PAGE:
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 “Exclusionary discipline is applied disproportionately to children of color and students with disabilities. Educationally, and morally, that status quo is simply unacceptable.”

U.S. Secretary of Education Arne Duncan January 8, 2014


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The Equity Project at Indiana University in the Center for Evaluation and Education Policy:
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Discipline Disparities Updates
CSG Justice Center Releases School Discipline Report
On June 4th, The Council of State Governments (CSG) Justice Center released the School Discipline Consensus Report, a massive catalog of promising strategies for reforming school discipline.
Based upon feedback from more than 700 stakeholders, the report examines how to improve the conditions for learning for all students, responses to students’ behavioral health needs, and school-police partnerships and juvenile justice outcomes. The strategies are practical, innovative and emphasize the importance of data-driven responses. For more information about the School Discipline Consensus Project and related resources, visit:
http://csgjusticecenter.org/youth/projects/school-discipline-consensus-project

SB 2793 Passes the Illinois Legislature
Senate Bill 2793 addresses the overuse of exclusionary discipline by requiring from all Illinois schools discipline data transparency. Under the provisions of the bill, data about suspension and expulsion will have to be made public in order to reduce the discipline disparities in Illinois that disproportionally affect students of color, students with disabilities, LGBT students, and ELL students. More info: http://voyceproject.org/campaigns/campaign-common-sense-discipline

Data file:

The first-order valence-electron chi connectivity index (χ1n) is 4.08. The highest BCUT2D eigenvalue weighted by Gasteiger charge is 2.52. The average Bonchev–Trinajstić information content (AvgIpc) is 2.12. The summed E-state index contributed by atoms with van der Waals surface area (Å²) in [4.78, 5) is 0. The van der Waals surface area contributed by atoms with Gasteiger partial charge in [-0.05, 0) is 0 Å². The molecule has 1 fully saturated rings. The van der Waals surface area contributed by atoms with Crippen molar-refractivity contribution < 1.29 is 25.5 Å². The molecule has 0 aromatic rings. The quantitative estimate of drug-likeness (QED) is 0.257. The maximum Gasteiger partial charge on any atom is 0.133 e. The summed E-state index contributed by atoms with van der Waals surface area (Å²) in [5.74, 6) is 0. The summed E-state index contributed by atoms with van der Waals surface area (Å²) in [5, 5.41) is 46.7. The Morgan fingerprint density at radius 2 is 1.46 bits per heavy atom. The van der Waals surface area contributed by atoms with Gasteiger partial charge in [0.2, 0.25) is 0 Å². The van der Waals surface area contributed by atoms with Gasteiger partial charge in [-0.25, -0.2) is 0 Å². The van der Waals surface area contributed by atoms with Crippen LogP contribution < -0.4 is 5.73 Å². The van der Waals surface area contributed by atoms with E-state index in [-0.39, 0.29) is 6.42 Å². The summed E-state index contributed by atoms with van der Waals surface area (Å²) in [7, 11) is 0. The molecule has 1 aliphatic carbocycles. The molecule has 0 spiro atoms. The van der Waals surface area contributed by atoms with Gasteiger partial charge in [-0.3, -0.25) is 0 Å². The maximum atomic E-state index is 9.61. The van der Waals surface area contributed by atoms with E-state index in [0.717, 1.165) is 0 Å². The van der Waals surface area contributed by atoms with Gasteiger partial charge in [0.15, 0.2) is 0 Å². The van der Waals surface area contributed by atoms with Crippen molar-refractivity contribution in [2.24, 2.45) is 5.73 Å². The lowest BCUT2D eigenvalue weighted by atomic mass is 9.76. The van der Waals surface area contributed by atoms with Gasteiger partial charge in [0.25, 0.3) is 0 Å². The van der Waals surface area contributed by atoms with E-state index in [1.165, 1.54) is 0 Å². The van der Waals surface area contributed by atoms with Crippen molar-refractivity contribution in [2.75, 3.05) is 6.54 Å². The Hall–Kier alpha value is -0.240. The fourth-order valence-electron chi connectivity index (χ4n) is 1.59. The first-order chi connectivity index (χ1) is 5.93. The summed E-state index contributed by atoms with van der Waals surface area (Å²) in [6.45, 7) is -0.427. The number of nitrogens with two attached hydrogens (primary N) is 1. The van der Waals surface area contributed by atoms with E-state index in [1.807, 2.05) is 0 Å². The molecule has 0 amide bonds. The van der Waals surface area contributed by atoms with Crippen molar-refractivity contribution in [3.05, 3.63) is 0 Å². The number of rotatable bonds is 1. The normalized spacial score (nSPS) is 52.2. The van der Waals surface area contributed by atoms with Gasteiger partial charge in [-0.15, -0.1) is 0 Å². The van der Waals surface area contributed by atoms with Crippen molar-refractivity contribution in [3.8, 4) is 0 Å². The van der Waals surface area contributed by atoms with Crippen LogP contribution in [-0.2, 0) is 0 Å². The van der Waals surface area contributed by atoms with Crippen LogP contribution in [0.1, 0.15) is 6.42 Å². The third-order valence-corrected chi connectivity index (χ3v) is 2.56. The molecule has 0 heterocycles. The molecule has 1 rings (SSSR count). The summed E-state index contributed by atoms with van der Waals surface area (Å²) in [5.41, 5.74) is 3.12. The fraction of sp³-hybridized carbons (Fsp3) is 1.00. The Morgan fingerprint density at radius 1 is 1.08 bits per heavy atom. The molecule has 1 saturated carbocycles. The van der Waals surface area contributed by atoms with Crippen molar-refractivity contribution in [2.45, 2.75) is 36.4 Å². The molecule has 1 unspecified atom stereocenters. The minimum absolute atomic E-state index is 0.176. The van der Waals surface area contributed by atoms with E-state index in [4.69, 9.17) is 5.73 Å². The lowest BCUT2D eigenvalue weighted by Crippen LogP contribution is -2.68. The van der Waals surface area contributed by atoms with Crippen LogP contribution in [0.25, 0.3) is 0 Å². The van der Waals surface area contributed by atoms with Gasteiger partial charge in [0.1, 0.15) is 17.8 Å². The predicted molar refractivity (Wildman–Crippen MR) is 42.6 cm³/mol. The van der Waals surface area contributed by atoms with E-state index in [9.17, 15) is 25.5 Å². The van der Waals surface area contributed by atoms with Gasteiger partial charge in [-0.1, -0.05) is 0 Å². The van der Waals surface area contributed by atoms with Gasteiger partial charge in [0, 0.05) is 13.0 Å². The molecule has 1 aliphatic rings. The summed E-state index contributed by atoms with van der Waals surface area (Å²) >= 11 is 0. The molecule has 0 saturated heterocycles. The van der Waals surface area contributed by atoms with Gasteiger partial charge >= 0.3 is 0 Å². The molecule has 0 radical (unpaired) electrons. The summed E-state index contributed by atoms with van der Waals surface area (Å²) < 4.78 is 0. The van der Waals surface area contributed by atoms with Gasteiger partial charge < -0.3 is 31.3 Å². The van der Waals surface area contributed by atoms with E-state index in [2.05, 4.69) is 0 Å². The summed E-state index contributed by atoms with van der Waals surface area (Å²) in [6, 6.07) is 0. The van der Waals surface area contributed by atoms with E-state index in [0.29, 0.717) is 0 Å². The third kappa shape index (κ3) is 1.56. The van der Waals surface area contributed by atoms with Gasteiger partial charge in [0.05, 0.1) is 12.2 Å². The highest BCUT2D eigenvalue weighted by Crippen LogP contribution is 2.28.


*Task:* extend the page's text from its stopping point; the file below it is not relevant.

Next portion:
Roundtable about the Achievement Gap
Secretary of Education Arne Duncan met with educators and students of color in May 9, 2014 to discuss race, discipline policies, and the achievement gap in communities of color, as part of the “My Brother’s Keeper” initiative. The initiative was launched by President Obama earlier this year to address persistent opportunity gaps faced by boys and men of color. More info: https://padresunidos.ourpowerbase.net/civicrm/mailing/view?reset=1&id=113

Plan of Action to Expand Opportunities for Boys and Young Men of Color
Eleven philanthropic organizations have announced a new report entitled “A Time For Action: Mobilizing Philanthropic Support for Boys and Young Men of Color”. It identifies barriers to success for young men of color in four key areas (health, education, employment, and the juvenile and criminal justice systems). It also offers recommendations and cross-sector strategies for promoting youth leadership, changing harmful stereotypes about boys and young men of color and building a “pipeline” of data, research, and innovation towards effective solutions. More info:
http://boysandmenofcolor.org/mbk/wp-content/uploads/2014/06/A_Time_for_Action_Executive__Summary.pdf

Educating African-American Boys